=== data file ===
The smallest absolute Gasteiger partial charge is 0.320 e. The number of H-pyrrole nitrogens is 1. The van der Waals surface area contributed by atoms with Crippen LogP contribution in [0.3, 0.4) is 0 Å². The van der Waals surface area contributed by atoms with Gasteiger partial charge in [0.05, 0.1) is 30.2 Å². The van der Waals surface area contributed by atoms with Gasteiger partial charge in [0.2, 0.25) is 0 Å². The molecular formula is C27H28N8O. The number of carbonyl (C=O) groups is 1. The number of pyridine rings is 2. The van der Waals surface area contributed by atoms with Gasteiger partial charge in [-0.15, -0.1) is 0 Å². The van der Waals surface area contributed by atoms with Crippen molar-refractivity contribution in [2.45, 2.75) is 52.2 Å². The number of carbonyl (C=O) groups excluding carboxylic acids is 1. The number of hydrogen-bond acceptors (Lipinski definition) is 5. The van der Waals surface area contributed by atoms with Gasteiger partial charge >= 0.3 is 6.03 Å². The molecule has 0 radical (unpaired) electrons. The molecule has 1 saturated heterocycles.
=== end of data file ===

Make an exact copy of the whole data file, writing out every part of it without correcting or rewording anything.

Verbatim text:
The smallest absolute Gasteiger partial charge is 0.320 e. The number of H-pyrrole nitrogens is 1. The van der Waals surface area contributed by atoms with Crippen LogP contribution in [0.3, 0.4) is 0 Å². The van der Waals surface area contributed by atoms with Gasteiger partial charge in [0.05, 0.1) is 30.2 Å². The van der Waals surface area contributed by atoms with Gasteiger partial charge in [0.2, 0.25) is 0 Å². The molecular formula is C27H28N8O. The number of carbonyl (C=O) groups is 1. The number of pyridine rings is 2. The van der Waals surface area contributed by atoms with Gasteiger partial charge in [-0.15, -0.1) is 0 Å². The van der Waals surface area contributed by atoms with Crippen molar-refractivity contribution in [2.45, 2.75) is 52.2 Å². The number of carbonyl (C=O) groups excluding carboxylic acids is 1. The number of hydrogen-bond acceptors (Lipinski definition) is 5. The van der Waals surface area contributed by atoms with Gasteiger partial charge >= 0.3 is 6.03 Å². The molecule has 0 radical (unpaired) electrons. The molecule has 1 saturated heterocycles.